Believe it or not, it’s already February and with the start of the second month of the year, it’s time to post your annual OSHA 300 A.
Read here for what you need to know:
The OSHA form 300 A log must be posted every year between February 1– April 30 summarizing all injuries from the previous year.
It’s also important to know that if an employee asks for a copy for their injury report, you’re required to provide them with a copy of the OSHA 300 log before the end of the business day. Your OSHA 300 log must also be signed by a company executive or authorized representative, indicating that the information is true and accurate.
Citation and Penalties for Not Maintaining an OSHA 300 log
If you’re selected for an OSHA inspection, the 300 log will normally be the first document they will ask to review. Failure to maintain and present the log may result in a fine of up to $8,000 for each year of the violation. In addition, business and construction industries can face penalties additional penalties of $1,000 for every year they fail to maintain the OSHA 300 log form. There is also a possibility that separate citations could be issued for each OSHA 301 form not completed or filled out incorrectly.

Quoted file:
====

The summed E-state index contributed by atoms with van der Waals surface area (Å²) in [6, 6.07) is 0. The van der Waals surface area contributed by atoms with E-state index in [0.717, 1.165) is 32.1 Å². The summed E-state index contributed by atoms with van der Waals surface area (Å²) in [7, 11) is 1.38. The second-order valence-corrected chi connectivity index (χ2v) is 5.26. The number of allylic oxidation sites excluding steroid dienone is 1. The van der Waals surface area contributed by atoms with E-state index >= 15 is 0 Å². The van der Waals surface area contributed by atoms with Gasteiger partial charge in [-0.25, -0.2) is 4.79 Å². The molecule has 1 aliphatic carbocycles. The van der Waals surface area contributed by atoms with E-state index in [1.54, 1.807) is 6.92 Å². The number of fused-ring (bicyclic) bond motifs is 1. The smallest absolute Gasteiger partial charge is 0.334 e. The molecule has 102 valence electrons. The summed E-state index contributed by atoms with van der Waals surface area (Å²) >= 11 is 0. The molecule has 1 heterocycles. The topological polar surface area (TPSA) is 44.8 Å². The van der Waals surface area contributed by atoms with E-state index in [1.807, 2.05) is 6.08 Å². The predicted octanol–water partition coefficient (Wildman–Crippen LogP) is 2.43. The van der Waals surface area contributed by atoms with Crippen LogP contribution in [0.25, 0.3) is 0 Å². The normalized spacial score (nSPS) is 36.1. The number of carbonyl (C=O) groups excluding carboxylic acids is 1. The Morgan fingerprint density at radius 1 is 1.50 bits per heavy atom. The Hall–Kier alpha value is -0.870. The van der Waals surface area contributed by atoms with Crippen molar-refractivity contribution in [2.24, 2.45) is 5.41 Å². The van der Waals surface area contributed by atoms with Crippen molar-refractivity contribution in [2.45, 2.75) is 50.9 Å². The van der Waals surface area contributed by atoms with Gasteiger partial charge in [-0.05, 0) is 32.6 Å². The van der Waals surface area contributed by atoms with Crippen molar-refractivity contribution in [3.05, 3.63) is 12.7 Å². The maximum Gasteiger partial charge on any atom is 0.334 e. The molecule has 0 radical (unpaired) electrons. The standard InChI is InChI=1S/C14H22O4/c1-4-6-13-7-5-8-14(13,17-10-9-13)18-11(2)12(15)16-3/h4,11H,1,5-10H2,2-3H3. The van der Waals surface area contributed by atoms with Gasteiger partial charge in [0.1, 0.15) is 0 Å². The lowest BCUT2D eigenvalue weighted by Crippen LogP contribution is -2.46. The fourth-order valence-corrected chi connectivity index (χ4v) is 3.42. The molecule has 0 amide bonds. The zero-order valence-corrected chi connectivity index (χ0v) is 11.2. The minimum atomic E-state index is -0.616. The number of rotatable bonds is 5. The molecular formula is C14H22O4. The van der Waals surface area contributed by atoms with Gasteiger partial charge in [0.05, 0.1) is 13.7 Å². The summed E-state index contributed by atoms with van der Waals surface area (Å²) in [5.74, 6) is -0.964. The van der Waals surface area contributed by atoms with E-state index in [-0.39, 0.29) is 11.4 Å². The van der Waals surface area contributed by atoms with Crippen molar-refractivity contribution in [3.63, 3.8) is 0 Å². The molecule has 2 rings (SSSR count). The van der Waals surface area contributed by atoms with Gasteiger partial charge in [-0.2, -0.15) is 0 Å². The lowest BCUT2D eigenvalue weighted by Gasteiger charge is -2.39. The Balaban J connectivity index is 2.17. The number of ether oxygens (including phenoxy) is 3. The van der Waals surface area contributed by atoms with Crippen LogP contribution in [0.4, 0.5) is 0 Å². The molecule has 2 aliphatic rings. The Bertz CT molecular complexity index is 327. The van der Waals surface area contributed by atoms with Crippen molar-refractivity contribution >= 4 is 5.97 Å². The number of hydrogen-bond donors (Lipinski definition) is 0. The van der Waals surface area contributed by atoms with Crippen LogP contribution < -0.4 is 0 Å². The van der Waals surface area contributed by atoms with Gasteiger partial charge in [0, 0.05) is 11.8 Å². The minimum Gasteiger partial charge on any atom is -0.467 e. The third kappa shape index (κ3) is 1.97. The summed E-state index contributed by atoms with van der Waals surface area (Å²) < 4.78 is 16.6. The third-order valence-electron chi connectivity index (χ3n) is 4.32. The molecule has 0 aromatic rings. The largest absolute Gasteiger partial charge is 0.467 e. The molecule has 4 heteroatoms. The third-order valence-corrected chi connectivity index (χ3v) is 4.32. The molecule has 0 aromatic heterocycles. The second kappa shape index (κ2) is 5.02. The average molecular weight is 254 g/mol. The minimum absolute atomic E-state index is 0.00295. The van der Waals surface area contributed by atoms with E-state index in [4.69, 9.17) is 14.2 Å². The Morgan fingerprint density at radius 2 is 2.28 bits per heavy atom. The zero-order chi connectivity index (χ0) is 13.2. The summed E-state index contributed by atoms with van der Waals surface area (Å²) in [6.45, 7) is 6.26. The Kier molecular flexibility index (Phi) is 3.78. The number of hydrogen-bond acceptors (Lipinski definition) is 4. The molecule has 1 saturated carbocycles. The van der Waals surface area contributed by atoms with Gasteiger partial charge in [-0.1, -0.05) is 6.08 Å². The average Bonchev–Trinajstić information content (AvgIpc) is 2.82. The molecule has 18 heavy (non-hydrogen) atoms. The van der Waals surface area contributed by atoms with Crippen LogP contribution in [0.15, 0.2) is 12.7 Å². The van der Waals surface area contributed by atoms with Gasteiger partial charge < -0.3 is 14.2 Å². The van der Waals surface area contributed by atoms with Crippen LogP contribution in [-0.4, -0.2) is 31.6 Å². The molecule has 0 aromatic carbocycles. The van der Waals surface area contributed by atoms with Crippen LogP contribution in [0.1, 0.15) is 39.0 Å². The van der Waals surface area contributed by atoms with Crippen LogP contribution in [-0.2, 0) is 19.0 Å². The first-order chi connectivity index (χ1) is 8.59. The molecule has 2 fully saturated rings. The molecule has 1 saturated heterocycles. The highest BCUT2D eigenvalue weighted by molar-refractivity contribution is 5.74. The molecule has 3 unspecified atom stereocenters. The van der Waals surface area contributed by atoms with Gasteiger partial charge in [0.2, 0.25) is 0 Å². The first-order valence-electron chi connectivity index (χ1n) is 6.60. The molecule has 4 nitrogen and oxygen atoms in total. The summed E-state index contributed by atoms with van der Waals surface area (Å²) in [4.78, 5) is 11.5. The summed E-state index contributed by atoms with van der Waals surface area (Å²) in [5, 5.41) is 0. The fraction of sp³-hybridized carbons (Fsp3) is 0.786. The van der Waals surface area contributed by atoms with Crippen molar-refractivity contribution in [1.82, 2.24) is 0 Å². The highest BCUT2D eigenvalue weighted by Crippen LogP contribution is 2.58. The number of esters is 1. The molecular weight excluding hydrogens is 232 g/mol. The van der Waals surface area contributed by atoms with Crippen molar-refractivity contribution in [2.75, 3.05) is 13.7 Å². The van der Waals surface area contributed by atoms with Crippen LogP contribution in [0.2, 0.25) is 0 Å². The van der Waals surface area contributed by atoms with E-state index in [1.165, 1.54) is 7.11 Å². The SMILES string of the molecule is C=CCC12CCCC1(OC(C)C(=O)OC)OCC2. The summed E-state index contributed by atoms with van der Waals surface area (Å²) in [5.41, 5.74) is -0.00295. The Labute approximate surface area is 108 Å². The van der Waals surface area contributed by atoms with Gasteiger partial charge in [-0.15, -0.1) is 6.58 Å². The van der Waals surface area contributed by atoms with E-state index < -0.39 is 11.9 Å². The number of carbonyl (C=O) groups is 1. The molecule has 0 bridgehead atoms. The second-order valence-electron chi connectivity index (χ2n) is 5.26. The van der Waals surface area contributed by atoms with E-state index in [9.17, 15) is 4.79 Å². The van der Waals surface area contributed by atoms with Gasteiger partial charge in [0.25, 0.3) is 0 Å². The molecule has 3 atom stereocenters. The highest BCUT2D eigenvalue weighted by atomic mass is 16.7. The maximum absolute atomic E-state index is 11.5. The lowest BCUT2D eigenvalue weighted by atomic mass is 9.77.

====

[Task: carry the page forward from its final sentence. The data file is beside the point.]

Common Mistakes When Filing out the OSHA 300 Log
When completing your OSHA 300 log, be sure to avoid these common mistakes:
- Misunderstanding what an OSHA recordable event is
- Not counting light-duty as a work restriction
- Dismissing the employee statement as not accurate or not usable as a reference
- Failing to report the injury because the affected employee did not report it on time or immediately
- Failing to record medical treatment; must be recorded unless it falls within an exception in the regulations, one of which is first aid
- Forgetting to keep track of lost work days during long-term events
Who Is Exempt From Maintaining the Log?
A list of exempt industries can be found on OSHA’s website. However, the Bureau of Labor Statistics may still select exempted employers to participate in an annual statistical survey, and organizations should check the OSHA website for the latest regulations and requirements regarding reporting and recordkeeping guidelines.
W-2s were also required to be mailed by January 31, 2021.
ACA 1095s are due to employees by March 2, 2021.
ACA 1094-C and 1095-Cs are due to the IRS for ALEs on March 31, 2021.
EEO-1s are coming due for 2019 ad 2020! Be on the lookout for more information!